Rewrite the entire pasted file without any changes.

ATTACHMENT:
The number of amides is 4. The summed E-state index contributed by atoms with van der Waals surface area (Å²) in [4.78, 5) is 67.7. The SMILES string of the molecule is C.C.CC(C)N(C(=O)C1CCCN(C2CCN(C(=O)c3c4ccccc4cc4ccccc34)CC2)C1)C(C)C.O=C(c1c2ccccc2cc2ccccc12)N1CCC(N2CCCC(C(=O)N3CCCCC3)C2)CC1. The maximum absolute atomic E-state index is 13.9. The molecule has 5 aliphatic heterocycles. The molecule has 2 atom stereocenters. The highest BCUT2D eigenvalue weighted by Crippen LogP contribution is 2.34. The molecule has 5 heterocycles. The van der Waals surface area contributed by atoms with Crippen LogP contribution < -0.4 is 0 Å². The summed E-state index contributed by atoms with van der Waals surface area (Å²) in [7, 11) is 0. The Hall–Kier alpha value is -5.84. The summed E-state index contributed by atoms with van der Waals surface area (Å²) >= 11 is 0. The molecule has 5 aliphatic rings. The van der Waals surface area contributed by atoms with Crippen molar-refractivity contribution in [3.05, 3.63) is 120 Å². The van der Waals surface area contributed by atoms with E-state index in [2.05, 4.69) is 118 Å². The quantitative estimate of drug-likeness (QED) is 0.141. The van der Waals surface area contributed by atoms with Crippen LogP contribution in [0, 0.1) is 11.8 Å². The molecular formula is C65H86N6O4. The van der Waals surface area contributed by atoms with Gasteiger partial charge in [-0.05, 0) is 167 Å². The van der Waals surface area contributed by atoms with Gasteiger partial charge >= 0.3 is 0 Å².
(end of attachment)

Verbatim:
The number of amides is 4. The summed E-state index contributed by atoms with van der Waals surface area (Å²) in [4.78, 5) is 67.7. The SMILES string of the molecule is C.C.CC(C)N(C(=O)C1CCCN(C2CCN(C(=O)c3c4ccccc4cc4ccccc34)CC2)C1)C(C)C.O=C(c1c2ccccc2cc2ccccc12)N1CCC(N2CCCC(C(=O)N3CCCCC3)C2)CC1. The maximum absolute atomic E-state index is 13.9. The molecule has 5 aliphatic heterocycles. The molecule has 2 atom stereocenters. The highest BCUT2D eigenvalue weighted by Crippen LogP contribution is 2.34. The molecule has 5 heterocycles. The van der Waals surface area contributed by atoms with Crippen LogP contribution < -0.4 is 0 Å². The summed E-state index contributed by atoms with van der Waals surface area (Å²) in [7, 11) is 0. The Hall–Kier alpha value is -5.84. The summed E-state index contributed by atoms with van der Waals surface area (Å²) >= 11 is 0. The molecule has 5 aliphatic rings. The van der Waals surface area contributed by atoms with Crippen molar-refractivity contribution in [3.05, 3.63) is 120 Å². The van der Waals surface area contributed by atoms with E-state index in [2.05, 4.69) is 118 Å². The quantitative estimate of drug-likeness (QED) is 0.141. The van der Waals surface area contributed by atoms with Crippen LogP contribution in [0, 0.1) is 11.8 Å². The molecular formula is C65H86N6O4. The van der Waals surface area contributed by atoms with Gasteiger partial charge in [-0.05, 0) is 167 Å². The van der Waals surface area contributed by atoms with Gasteiger partial charge >= 0.3 is 0 Å².